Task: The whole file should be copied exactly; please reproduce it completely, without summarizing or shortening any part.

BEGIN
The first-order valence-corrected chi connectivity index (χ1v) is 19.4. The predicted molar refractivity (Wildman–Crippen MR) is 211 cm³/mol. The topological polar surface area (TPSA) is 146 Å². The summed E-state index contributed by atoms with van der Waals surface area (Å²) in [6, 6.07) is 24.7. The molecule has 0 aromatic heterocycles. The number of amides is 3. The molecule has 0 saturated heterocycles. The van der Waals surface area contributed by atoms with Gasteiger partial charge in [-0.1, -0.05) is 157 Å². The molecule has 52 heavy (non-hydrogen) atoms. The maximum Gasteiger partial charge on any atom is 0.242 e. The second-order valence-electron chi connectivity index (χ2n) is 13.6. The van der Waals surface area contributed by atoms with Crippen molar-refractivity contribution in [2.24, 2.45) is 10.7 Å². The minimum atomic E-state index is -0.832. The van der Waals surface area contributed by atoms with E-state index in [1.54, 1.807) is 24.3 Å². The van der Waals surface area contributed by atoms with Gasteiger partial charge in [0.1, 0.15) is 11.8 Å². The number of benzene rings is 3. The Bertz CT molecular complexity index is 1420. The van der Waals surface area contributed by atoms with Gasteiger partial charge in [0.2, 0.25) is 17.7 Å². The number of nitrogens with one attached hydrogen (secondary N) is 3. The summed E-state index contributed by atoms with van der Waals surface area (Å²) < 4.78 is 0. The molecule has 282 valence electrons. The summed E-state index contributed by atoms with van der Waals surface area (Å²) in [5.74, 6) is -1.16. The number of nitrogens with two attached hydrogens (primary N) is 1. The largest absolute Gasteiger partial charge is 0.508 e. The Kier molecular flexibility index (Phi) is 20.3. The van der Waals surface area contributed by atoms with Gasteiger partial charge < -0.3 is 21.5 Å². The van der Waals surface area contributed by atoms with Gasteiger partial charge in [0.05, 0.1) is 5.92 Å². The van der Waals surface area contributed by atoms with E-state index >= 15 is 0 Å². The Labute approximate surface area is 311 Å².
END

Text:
The first-order valence-corrected chi connectivity index (χ1v) is 19.4. The predicted molar refractivity (Wildman–Crippen MR) is 211 cm³/mol. The topological polar surface area (TPSA) is 146 Å². The summed E-state index contributed by atoms with van der Waals surface area (Å²) in [6, 6.07) is 24.7. The molecule has 0 aromatic heterocycles. The number of amides is 3. The molecule has 0 saturated heterocycles. The van der Waals surface area contributed by atoms with Gasteiger partial charge in [-0.1, -0.05) is 157 Å². The molecule has 52 heavy (non-hydrogen) atoms. The maximum Gasteiger partial charge on any atom is 0.242 e. The second-order valence-electron chi connectivity index (χ2n) is 13.6. The van der Waals surface area contributed by atoms with Crippen molar-refractivity contribution in [2.24, 2.45) is 10.7 Å². The minimum atomic E-state index is -0.832. The van der Waals surface area contributed by atoms with E-state index in [1.54, 1.807) is 24.3 Å². The van der Waals surface area contributed by atoms with Gasteiger partial charge in [0.1, 0.15) is 11.8 Å². The number of benzene rings is 3. The Bertz CT molecular complexity index is 1420. The van der Waals surface area contributed by atoms with Gasteiger partial charge in [0.2, 0.25) is 17.7 Å². The number of nitrogens with one attached hydrogen (secondary N) is 3. The summed E-state index contributed by atoms with van der Waals surface area (Å²) < 4.78 is 0. The molecule has 282 valence electrons. The summed E-state index contributed by atoms with van der Waals surface area (Å²) in [5.74, 6) is -1.16. The number of nitrogens with two attached hydrogens (primary N) is 1. The largest absolute Gasteiger partial charge is 0.508 e. The Kier molecular flexibility index (Phi) is 20.3. The van der Waals surface area contributed by atoms with Gasteiger partial charge < -0.3 is 21.5 Å². The van der Waals surface area contributed by atoms with Gasteiger partial charge in [0.05, 0.1) is 5.92 Å². The van der Waals surface area contributed by atoms with E-state index >= 15 is 0 Å². The Labute approximate surface area is 311 Å².